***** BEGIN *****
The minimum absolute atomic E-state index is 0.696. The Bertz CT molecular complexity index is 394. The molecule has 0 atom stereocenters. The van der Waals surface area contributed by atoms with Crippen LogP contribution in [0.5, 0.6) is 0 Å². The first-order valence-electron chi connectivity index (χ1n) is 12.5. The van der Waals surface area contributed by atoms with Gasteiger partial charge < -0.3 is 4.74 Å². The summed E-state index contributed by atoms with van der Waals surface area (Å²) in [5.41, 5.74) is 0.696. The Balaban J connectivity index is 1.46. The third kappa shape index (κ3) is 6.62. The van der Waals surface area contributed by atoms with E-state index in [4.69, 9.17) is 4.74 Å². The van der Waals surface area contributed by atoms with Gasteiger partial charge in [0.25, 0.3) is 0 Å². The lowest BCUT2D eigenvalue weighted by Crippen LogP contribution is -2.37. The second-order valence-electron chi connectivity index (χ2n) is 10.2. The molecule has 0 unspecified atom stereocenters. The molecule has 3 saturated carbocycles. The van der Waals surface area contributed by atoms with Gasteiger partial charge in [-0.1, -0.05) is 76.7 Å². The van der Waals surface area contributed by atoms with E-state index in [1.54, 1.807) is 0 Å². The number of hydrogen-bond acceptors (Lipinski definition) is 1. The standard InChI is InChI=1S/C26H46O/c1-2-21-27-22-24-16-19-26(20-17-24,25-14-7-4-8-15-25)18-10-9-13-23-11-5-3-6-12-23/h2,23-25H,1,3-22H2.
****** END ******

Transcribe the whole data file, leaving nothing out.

The minimum absolute atomic E-state index is 0.696. The Bertz CT molecular complexity index is 394. The molecule has 0 atom stereocenters. The van der Waals surface area contributed by atoms with Crippen LogP contribution in [0.5, 0.6) is 0 Å². The first-order valence-electron chi connectivity index (χ1n) is 12.5. The van der Waals surface area contributed by atoms with Gasteiger partial charge < -0.3 is 4.74 Å². The summed E-state index contributed by atoms with van der Waals surface area (Å²) in [5.41, 5.74) is 0.696. The Balaban J connectivity index is 1.46. The third kappa shape index (κ3) is 6.62. The van der Waals surface area contributed by atoms with E-state index in [4.69, 9.17) is 4.74 Å². The van der Waals surface area contributed by atoms with Gasteiger partial charge in [0.25, 0.3) is 0 Å². The lowest BCUT2D eigenvalue weighted by Crippen LogP contribution is -2.37. The second-order valence-electron chi connectivity index (χ2n) is 10.2. The molecule has 0 unspecified atom stereocenters. The molecule has 3 saturated carbocycles. The van der Waals surface area contributed by atoms with Gasteiger partial charge in [-0.1, -0.05) is 76.7 Å². The van der Waals surface area contributed by atoms with E-state index in [1.54, 1.807) is 0 Å². The number of hydrogen-bond acceptors (Lipinski definition) is 1. The standard InChI is InChI=1S/C26H46O/c1-2-21-27-22-24-16-19-26(20-17-24,25-14-7-4-8-15-25)18-10-9-13-23-11-5-3-6-12-23/h2,23-25H,1,3-22H2.